Departing V.P. Offers Commencement Memories


Karen Wagner wore many hats during her 35 years at Juilliard: She started as a part-time financial-aid counselor and ended as vice president and dean of academic affairs. Among the many accolades she received after announcing her retirement was the President’s Medal, which was awarded to her at the end-of-semester faculty and staff meeting on December 11 by Juilliard’s Joseph Polisi (above). Wagner shared some of her Juilliard memories at a gathering in her honor on December 19 in the Kaufman Dance Studio. Here are some excerpts from her remarks—they double as a brief history of Juilliard honorary degree recipients and commencement festivities, which were handled by her office. 

Joesph Polisi and Karen Wagner
(Photo by Jeffrey Cuyubamba)


Commencement is a time of great celebration, and for me, personally, the day after has always been one of tremendous letdown (one reason I could not bear the thought of retiring at that time of year). With your indulgence, let me reminisce about a few particular commencement memories that are emblazoned on my mind.

I often wondered how the parents of our dancers felt in 1989, when Agnes De Mille arrived on stage in a wheelchair and (then-director of the Dance Division) Muriel Topaz on crutches.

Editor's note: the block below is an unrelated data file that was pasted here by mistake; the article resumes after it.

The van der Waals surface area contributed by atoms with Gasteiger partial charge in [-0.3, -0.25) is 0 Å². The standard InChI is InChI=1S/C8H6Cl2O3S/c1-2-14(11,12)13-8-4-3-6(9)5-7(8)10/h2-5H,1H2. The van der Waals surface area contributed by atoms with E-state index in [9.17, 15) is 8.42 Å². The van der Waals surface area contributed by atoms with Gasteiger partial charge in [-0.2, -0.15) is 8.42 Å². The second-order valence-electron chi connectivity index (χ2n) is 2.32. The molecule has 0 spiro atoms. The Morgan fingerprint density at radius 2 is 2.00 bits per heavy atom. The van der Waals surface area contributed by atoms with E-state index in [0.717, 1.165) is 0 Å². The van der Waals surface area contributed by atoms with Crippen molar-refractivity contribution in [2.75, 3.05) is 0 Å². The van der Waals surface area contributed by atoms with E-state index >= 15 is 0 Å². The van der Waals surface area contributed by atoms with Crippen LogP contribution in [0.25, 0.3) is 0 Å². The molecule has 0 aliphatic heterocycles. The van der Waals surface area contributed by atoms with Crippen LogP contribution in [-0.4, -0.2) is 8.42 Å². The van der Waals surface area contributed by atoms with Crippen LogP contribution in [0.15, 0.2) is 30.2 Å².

Daniel Patrick Moynihan1991: Senator Daniel Patrick Moynihan, in a burst of Irish solidarity before his speech and after the musical interlude (that year, an exuberant string quartet), remarking how much he loved the student cellist’s name: Daire Fitzgerald.

[Group 1 alum] Kevin Kline’s 1992 speech was on the heels of the Robert Mapplethorpe controversy that threatened funding for the Endowment for the Arts. He said that “the arts have always been under attack—the Globe Theater was shut down by the Puritans in the 1600s—but if the arts are in the Dark Ages, then I have to believe that the Renaissance is in this room.” That one blew us all away!

Daniel Barenboim, the 1995 commencement speaker, whose late arrival from the airport had us all on edge that morning—leaned on the lectern, paused, and said: “I haven’t the slightest idea what I’m going to say!

Bill CosbyBill Cosby, in 2002, wearing his earth shoes and propeller beanie, hugging each and every graduate before they exited the stage.

Tony Bennett, in 2010, crooning an impromptu song (“But Beautiful”) during the ceremony and wanting to take our jazz trio on tour with him right then and there.

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